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Old August 1, 2000, 08:16 PM   #1
Markk9
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I was doing some research for working up some load for my 243Win using 100gr Remmington's I found the data from the Hornady books in my library to be interesting.

1967 IMR4350 43.3 3100 22in barrel
1973 IMR4350 43.3 3100 22in barrel
1980 IMR4350 41.4 2900 22in barrel
1991 IMR4350 41.4 2900 24in barrel

I wonder what happened between the 73 and 80 books?
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Old August 1, 2000, 11:39 PM   #2
Archie
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It may be as simple as changing rifles. Gunpowder (yes, the same brand and type) changes between lots. Sometimes a little, sometimes more. Bullet makers change the material and inner design of their bullets.

That's why all the books say "This load may be over maximum in your weapon. Work up to maximum." Could be your firearm's "max" is greater than theirs, but it would real dumb to assume that.

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Old August 2, 2000, 12:06 AM   #3
alan
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Might be that in 1967, the "legal dept" had less to say regarding the technical content of a book than they do nowadays.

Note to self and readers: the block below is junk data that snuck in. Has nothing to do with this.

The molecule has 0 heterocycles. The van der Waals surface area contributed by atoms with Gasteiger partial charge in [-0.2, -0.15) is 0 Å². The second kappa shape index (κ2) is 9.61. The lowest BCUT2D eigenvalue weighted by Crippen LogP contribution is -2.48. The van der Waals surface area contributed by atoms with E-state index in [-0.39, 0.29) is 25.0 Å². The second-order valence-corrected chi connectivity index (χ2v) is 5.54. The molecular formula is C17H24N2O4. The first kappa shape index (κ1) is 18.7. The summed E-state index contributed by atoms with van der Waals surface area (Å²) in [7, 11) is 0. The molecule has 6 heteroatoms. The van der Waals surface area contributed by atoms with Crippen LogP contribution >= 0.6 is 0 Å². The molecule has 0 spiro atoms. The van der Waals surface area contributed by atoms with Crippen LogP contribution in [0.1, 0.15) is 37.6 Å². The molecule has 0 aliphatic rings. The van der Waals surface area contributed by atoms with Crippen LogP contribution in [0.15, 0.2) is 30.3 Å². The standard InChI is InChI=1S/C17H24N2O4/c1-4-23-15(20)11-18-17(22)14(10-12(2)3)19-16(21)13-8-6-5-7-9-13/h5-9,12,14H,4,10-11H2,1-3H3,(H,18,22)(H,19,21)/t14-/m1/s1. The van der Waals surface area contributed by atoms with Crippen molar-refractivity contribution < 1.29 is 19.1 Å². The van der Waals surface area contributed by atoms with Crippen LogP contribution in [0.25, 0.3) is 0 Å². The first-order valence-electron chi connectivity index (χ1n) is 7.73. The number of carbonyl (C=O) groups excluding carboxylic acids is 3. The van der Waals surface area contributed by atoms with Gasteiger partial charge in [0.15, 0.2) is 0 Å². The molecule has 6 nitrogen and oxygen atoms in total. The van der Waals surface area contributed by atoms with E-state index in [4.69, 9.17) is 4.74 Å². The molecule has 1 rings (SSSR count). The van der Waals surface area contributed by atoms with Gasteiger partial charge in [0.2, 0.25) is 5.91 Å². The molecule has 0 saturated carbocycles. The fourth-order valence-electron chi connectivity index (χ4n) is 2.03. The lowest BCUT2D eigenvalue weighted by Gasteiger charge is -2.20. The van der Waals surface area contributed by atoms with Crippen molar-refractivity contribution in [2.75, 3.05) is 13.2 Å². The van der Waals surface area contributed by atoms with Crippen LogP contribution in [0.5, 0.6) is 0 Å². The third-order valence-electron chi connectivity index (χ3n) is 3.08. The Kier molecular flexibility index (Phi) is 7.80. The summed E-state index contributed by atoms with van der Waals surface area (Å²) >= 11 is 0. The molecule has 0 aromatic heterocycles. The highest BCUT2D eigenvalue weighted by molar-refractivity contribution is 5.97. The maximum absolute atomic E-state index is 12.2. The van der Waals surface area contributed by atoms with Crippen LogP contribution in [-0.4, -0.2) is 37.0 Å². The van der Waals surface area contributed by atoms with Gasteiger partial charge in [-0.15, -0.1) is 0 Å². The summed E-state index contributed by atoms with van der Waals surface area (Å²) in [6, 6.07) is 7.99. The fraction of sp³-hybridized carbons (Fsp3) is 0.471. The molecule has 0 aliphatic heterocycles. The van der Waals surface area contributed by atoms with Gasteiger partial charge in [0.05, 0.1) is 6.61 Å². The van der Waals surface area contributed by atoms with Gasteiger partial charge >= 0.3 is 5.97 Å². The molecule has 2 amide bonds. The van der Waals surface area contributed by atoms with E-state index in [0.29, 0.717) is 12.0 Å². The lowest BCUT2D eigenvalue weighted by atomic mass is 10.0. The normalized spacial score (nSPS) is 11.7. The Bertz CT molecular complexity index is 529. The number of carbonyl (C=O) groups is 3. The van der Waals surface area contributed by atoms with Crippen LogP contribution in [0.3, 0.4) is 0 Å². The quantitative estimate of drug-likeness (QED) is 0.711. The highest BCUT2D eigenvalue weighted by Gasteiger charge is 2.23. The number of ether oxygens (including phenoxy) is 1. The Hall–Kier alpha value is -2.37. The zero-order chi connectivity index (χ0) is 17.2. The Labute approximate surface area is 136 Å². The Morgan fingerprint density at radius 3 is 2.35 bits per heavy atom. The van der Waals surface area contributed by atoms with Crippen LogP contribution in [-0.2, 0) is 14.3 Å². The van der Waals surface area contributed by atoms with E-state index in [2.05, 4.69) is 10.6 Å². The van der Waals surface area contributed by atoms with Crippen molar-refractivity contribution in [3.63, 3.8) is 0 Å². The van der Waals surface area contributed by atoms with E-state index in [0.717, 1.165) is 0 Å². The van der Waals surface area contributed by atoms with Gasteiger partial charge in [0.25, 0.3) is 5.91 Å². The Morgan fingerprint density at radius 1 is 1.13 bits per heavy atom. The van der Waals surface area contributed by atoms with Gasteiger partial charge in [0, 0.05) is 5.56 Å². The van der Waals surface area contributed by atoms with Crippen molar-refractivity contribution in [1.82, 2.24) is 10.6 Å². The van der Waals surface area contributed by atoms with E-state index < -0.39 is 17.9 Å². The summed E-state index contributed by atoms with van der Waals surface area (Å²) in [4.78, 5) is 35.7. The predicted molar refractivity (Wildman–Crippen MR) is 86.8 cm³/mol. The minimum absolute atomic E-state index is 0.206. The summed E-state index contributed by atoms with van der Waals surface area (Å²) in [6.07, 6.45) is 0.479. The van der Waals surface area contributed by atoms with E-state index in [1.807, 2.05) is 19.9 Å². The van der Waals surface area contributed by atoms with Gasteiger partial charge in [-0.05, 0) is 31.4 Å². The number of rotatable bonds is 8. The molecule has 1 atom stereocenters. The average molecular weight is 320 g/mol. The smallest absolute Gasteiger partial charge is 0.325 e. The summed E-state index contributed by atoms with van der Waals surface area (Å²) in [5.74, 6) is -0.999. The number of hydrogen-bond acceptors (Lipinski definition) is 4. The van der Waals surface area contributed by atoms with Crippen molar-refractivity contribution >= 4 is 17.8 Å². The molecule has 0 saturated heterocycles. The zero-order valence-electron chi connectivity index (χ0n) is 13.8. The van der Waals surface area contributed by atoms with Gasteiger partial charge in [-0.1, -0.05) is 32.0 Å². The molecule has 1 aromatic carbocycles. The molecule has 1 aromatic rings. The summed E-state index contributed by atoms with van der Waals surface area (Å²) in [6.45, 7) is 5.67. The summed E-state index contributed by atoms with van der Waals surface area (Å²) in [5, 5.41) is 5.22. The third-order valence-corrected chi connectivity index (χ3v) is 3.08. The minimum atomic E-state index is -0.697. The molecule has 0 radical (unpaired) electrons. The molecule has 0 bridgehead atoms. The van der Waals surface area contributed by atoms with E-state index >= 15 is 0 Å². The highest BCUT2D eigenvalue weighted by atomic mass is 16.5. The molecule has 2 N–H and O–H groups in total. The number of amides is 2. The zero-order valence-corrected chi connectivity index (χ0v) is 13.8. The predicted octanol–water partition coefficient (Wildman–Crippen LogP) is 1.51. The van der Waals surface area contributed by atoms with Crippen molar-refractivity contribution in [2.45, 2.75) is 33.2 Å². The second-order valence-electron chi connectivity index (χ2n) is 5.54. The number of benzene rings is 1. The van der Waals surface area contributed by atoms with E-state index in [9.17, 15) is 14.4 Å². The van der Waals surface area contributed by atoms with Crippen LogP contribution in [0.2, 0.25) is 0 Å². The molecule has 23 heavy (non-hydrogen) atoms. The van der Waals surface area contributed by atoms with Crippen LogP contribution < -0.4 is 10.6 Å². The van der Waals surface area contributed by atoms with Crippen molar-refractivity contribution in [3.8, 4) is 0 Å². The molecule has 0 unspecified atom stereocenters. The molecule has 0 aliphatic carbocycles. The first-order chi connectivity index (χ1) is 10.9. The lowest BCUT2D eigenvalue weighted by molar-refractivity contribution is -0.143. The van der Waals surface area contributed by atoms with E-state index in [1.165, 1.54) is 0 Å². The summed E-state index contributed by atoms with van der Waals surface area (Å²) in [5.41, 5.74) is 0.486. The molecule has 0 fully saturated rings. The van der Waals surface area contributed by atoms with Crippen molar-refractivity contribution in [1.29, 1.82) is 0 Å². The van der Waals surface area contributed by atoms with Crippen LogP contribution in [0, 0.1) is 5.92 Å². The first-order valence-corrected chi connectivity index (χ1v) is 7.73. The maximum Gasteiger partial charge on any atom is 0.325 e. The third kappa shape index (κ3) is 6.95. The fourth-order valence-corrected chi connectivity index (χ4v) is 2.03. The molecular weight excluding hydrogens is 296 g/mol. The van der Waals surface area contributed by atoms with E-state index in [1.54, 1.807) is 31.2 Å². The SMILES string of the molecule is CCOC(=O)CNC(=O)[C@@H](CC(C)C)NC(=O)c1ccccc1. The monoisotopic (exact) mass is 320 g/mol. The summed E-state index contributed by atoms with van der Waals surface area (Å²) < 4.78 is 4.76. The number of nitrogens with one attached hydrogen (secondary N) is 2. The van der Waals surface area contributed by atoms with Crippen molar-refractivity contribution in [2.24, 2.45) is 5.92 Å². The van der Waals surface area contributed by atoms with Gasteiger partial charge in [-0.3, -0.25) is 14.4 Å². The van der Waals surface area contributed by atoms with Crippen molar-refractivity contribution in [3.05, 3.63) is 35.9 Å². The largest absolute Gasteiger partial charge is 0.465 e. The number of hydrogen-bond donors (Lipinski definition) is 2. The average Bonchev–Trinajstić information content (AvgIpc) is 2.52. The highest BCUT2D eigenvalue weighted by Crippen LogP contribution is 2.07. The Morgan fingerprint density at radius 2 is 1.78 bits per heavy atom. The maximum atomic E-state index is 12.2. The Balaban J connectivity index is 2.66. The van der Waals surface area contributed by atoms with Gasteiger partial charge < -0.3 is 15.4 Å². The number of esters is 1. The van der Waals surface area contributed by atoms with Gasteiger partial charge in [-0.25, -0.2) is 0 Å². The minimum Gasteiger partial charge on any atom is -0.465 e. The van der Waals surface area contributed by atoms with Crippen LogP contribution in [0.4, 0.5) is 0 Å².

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Old August 2, 2000, 12:09 AM   #4
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Another factor is that pressure testing equipment and methods is constantly improving. What may have produced a reading of say 50,000 CUP (copper units of pressure) with the system used in 1973 may have actually been producing a higher pressure reading with the system used in 1980 all other factors being equal. Therefore they lowered the charge to correct the error.

Even better equipment is available today and you will seldom see the older CUP method used.
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Old August 2, 2000, 08:42 AM   #5
Banzai
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While all of the above posts are true, I suspect that the single largest reason is that the current trend twords litigation has reduced most all charges in most every load manual.

Tom


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Old August 2, 2000, 10:50 AM   #6
Paul B.
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One of the things I find interesting, is in reading Elmer Keith's book, BIG GAME RIFLES, he uses a load of IMR-3031 for the .35 Whelan, that is 5 grains higher than anything I can find in any loading manual today, and not on any of my older ones either. Funny. His rifles didn't blow up. Some powders though, seem to be faster burning today than in past years. For example, a load of IMR-4895 that I've used in the 30-06 with 150 gr. bullets now has to be reduced by 2.0 grains. My pet .357 Mag. load with Alliant's #2400 has to be reduced by 1.0 gr. and by 2.0 gr. in the .44 Mag. I can no longer use Elmer's pet load for the .44 Mag.
I agree that for the most part, liability lawyers strike again, but some of it may also be in the powders, as well.
Has anyone else noticed this?